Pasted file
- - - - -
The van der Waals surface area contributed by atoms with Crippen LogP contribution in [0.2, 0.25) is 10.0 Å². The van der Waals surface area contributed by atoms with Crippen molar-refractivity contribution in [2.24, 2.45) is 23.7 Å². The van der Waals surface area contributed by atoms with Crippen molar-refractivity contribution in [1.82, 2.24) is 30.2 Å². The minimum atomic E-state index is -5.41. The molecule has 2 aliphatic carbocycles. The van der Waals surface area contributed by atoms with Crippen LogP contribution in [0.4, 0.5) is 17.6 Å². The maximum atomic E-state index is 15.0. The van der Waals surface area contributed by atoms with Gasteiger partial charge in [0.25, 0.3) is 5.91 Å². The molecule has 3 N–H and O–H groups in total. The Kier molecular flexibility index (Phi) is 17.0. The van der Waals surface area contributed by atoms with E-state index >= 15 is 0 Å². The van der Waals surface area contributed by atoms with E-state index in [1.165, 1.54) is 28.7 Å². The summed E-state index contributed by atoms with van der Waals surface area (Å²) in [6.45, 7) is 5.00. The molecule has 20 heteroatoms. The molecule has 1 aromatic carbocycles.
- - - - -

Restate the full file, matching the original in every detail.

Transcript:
The van der Waals surface area contributed by atoms with Crippen LogP contribution in [0.2, 0.25) is 10.0 Å². The van der Waals surface area contributed by atoms with Crippen molar-refractivity contribution in [2.24, 2.45) is 23.7 Å². The van der Waals surface area contributed by atoms with Crippen molar-refractivity contribution in [1.82, 2.24) is 30.2 Å². The minimum atomic E-state index is -5.41. The molecule has 2 aliphatic carbocycles. The van der Waals surface area contributed by atoms with Crippen LogP contribution in [0.4, 0.5) is 17.6 Å². The maximum atomic E-state index is 15.0. The van der Waals surface area contributed by atoms with Gasteiger partial charge in [0.25, 0.3) is 5.91 Å². The molecule has 3 N–H and O–H groups in total. The Kier molecular flexibility index (Phi) is 17.0. The van der Waals surface area contributed by atoms with E-state index >= 15 is 0 Å². The van der Waals surface area contributed by atoms with E-state index in [1.165, 1.54) is 28.7 Å². The summed E-state index contributed by atoms with van der Waals surface area (Å²) in [6.45, 7) is 5.00. The molecule has 20 heteroatoms. The molecule has 1 aromatic carbocycles.